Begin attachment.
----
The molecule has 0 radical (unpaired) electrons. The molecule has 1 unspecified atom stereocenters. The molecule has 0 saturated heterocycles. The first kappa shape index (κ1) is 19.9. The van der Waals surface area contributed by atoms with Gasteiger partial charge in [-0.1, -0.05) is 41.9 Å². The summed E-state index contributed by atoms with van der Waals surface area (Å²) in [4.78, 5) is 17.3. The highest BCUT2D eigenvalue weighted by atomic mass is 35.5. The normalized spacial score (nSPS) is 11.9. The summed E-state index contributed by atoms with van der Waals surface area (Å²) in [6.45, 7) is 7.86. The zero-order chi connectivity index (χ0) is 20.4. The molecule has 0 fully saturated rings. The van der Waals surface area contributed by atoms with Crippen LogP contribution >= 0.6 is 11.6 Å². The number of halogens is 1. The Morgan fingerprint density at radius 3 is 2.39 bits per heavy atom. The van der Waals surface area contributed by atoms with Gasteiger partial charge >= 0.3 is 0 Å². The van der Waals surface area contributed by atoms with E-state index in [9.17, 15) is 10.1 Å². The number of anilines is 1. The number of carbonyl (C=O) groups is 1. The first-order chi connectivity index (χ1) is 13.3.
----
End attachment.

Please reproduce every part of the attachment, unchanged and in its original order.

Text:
The molecule has 0 radical (unpaired) electrons. The molecule has 1 unspecified atom stereocenters. The molecule has 0 saturated heterocycles. The first kappa shape index (κ1) is 19.9. The van der Waals surface area contributed by atoms with Gasteiger partial charge in [-0.1, -0.05) is 41.9 Å². The summed E-state index contributed by atoms with van der Waals surface area (Å²) in [4.78, 5) is 17.3. The highest BCUT2D eigenvalue weighted by atomic mass is 35.5. The normalized spacial score (nSPS) is 11.9. The summed E-state index contributed by atoms with van der Waals surface area (Å²) in [6.45, 7) is 7.86. The zero-order chi connectivity index (χ0) is 20.4. The molecule has 0 fully saturated rings. The van der Waals surface area contributed by atoms with Crippen LogP contribution >= 0.6 is 11.6 Å². The number of halogens is 1. The Morgan fingerprint density at radius 3 is 2.39 bits per heavy atom. The van der Waals surface area contributed by atoms with Gasteiger partial charge >= 0.3 is 0 Å². The van der Waals surface area contributed by atoms with E-state index in [9.17, 15) is 10.1 Å². The number of anilines is 1. The number of carbonyl (C=O) groups is 1. The first-order chi connectivity index (χ1) is 13.3.